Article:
Reporter: Here’s Michael Gove’s latest proposal.
“If you want me I’ll be in the toilet weeping.”
Wendy, 34, is a Stay At Home Mum who is also a qualified accountant. Husband Simon is in IT. Their son Toby is due to start school in September.
“Well we’re right on the border between two good schools but when we looked at last year’s admissions it was touch and go whether we’d get in either. The nearest school to us is a church school and it’s outstanding but neither of us are religious and we just didn’t feel right sending him there. Unfortunately we didn’t quite get in either of the other two so now it looks like Toby will have to do a 3 mile return bus trip to Shameless Primary. It’s not ideal but at least they’ve cleared out the last of the crack dealers from Bernie Grant House.”
(noise of reporter choking)
Nigel, 37 lives next door to Wendy with his wife Mandy and their son Frank.
“Come in. Have a pew. And I do mean literally. They gave us that for the kitchen when we made up 60% of the collection for the new church roof. It’s amazing how connected I feel to the church despite only having gone for the last year. What’s that? No that isn’t a Richard Dawkins book on the shelf. Get out! OUT! I need to pray.”
Dave, 40, is “on benefits”. He likes Special Brew, Jeremy Kyle and farting. His son Tyrone is currently excluded.
“What’s an OFSTED? Whaaaaaarrrrrrp!”
Yesterday saw small protests by far right groups the EDL and BNP and counter demonstrations. The story is not very high up in the mainstream media but it dominated my twitter timeline. A chat about it all last night with @JimmyBHAFC set me thinking.
First let’s state the obvious. The EDL / BNP do not own paying respect to Drummer Rigby or any other fallen soldier for that matter. If you want to do that you can go to a memorial and leave a tribute any time you want. The far right tried to turn a fallen soldier in to a ‘Princess Diana’ issue. Back in the day it seemed you had to publicly outpour your grief for Princess Di (not to mention buy Candle in the Wind) or you were some kind of sick, uncaring bastard who wanted her dead. Now here’s the EDL trying to say that unless you were with them you were against Drummer Rigby. They failed massively and once again were outnumbered by both protesters and the police. Good.
However it also has to be said that while I think that peaceful counter demos are fine the UAF was in danger of scoring an own goal yesterday. They do not own ‘respect’ either. Stand by the side and mock by all means but even fascists have a right to lay wreaths at a memorial in this country. I think it would be a worse place if they didn’t.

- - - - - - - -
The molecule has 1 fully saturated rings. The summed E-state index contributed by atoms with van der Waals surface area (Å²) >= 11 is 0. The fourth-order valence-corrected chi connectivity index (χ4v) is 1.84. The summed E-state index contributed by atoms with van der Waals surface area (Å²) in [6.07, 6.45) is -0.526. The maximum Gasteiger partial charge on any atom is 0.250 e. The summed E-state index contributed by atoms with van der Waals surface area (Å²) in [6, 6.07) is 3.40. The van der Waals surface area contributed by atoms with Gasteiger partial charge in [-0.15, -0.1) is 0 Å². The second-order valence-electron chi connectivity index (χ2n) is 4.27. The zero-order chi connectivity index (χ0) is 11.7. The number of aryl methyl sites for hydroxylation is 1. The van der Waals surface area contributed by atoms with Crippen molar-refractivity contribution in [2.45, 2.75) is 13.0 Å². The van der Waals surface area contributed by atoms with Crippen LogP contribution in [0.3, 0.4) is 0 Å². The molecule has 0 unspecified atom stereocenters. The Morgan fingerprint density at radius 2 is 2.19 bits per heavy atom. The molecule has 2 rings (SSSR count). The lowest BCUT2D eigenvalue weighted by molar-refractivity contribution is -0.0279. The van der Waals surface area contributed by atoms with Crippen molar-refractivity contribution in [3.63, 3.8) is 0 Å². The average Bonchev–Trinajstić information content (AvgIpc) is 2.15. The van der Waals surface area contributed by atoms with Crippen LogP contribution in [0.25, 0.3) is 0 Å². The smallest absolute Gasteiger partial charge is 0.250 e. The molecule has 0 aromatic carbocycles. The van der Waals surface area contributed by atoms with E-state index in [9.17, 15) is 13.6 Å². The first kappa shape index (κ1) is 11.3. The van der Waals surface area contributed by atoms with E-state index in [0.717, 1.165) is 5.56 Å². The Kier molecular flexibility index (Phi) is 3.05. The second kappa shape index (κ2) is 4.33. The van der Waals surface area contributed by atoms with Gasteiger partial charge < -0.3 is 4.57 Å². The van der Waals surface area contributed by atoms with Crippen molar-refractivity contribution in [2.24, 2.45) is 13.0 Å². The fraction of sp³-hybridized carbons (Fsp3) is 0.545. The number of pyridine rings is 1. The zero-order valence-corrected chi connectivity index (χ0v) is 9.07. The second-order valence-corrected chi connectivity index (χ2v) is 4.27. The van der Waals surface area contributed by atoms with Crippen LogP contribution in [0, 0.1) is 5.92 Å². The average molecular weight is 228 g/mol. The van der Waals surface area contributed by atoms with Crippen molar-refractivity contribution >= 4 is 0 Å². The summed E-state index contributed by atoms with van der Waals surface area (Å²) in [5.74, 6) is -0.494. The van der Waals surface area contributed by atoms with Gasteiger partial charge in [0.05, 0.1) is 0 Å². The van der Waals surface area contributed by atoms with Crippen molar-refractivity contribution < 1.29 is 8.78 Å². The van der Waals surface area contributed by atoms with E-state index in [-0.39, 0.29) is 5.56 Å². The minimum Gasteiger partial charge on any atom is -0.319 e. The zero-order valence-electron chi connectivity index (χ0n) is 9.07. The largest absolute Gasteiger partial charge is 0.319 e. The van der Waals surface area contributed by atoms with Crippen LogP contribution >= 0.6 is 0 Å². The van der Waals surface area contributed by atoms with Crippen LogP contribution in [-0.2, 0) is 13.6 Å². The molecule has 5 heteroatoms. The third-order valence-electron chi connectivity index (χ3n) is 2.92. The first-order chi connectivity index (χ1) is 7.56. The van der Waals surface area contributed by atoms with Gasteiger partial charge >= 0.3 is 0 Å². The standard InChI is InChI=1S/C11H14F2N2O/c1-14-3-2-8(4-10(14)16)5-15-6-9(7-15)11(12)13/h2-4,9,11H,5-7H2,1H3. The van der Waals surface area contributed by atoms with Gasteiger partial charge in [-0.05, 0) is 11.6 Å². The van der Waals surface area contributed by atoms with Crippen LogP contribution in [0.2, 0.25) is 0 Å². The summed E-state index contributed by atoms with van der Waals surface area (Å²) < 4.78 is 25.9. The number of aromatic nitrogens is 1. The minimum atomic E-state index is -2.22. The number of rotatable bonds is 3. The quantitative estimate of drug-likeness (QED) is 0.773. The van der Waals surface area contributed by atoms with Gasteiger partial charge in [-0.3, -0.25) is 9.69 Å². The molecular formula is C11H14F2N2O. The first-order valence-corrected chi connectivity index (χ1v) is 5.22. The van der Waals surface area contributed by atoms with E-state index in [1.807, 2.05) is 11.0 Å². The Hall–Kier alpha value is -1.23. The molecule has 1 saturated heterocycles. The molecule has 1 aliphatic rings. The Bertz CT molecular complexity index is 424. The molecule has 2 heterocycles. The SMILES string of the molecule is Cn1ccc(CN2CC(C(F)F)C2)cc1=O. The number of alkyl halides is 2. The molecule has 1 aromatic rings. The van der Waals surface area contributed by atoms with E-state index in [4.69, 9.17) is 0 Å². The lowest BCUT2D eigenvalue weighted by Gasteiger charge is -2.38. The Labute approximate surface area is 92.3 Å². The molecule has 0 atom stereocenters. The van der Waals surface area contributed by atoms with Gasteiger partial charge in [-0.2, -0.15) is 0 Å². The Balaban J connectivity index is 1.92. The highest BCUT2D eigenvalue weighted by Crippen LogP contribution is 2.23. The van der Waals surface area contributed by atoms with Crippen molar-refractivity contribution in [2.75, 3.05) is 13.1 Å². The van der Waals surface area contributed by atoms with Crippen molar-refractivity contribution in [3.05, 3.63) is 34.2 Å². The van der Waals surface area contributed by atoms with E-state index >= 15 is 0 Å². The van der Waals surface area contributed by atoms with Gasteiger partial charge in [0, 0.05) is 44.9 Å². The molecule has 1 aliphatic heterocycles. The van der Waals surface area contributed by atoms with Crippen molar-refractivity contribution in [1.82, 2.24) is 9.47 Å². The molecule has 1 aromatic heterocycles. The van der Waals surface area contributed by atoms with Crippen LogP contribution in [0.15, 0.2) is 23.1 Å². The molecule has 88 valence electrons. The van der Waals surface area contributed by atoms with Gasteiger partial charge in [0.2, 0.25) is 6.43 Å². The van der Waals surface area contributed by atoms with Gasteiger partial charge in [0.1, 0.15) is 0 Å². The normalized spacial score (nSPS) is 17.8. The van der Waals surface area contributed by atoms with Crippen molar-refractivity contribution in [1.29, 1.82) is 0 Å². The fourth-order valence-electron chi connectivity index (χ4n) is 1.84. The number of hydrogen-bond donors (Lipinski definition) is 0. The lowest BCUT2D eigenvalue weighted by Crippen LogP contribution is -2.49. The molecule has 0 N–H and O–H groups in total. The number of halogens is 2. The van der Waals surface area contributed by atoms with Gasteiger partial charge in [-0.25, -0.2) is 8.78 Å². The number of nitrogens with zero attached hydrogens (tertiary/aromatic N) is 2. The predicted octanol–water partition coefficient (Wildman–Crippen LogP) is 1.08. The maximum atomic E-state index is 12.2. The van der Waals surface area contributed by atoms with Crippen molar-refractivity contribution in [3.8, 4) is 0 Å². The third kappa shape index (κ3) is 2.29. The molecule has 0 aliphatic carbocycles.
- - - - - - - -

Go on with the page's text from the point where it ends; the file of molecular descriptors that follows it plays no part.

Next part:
So that’s the respect part dealt with but why think about education in all this? Because, for me, politics is starting to polarise as it so often does in times of forced austerity. As the credit crunch hit initially, here in Brighton people veered left, leaving the City with a Green MP and Green led council. (This gave the City an excellent MP and terrible, incompetent joke of a council from the same political party but that’s a whole other post). As further austerity has bitten, as benefit claimants continue to be demonised and as the Tory party obsesses over Europe again a significant portion of the rest of the country has veered right. UKIP support is probably at an all time high, at least in terms of poll ratings. And UKIP (or at least their spokesman) seemed quite happy yesterday to hop on the EDL bandwagon.
So we worried in our chat that this sort of ideology might become more and more attractive to the working classes. How do you stop people from making the two plus two equals five choice that you have to join the right of politics to show respect to those who fight for this country?
Education. I’m not going to beat around the bush here. The EDL may stand for English Defence League but spend just a few minutes looking at their communications on Facebook and you will see that English is not their strong point. In fact most of them can barely spell simple words. Some of them seem to think that Brighton Pavillion is a mosque (should they know different? Of course. It used to be a Royal Palace and is therefore as much part of English history and culture as fish and chips or The Sun. Plus they could have Googled it.). In short we are talking about people whose education is appalling, You could call them thick and you’d be right but that’s not a good thing. As a society we’ve failed them.
But it isn’t enough just to teach children to spell and that two plus two equals four if you ask me. Teaching of respect is equally important and something I worry Michael Gove (yes him again) does not understand in his drive for grammar tests, OFSTED inspections and Free Schools a la Toby Young. Teach a child simply to read and write without thinking and they may not know what to do with it. Teach them to think for themselves and the spelling and reading will come because they will darn well want to express themselves.
I remember when Boy came home and told me about the various festivals they had been taught about (Eid, Diwali) and being once again proud of the school he is at. They do a Nativity too though. He has a couple of Muslim children in his class who were, nevertheless, part of the Christmas concert. This is what true multiculturalism means. Not terrorism or creeping Sharia but learning about one’s own culture whilst learning to respect other people’s. I worry how long they will be able to do this.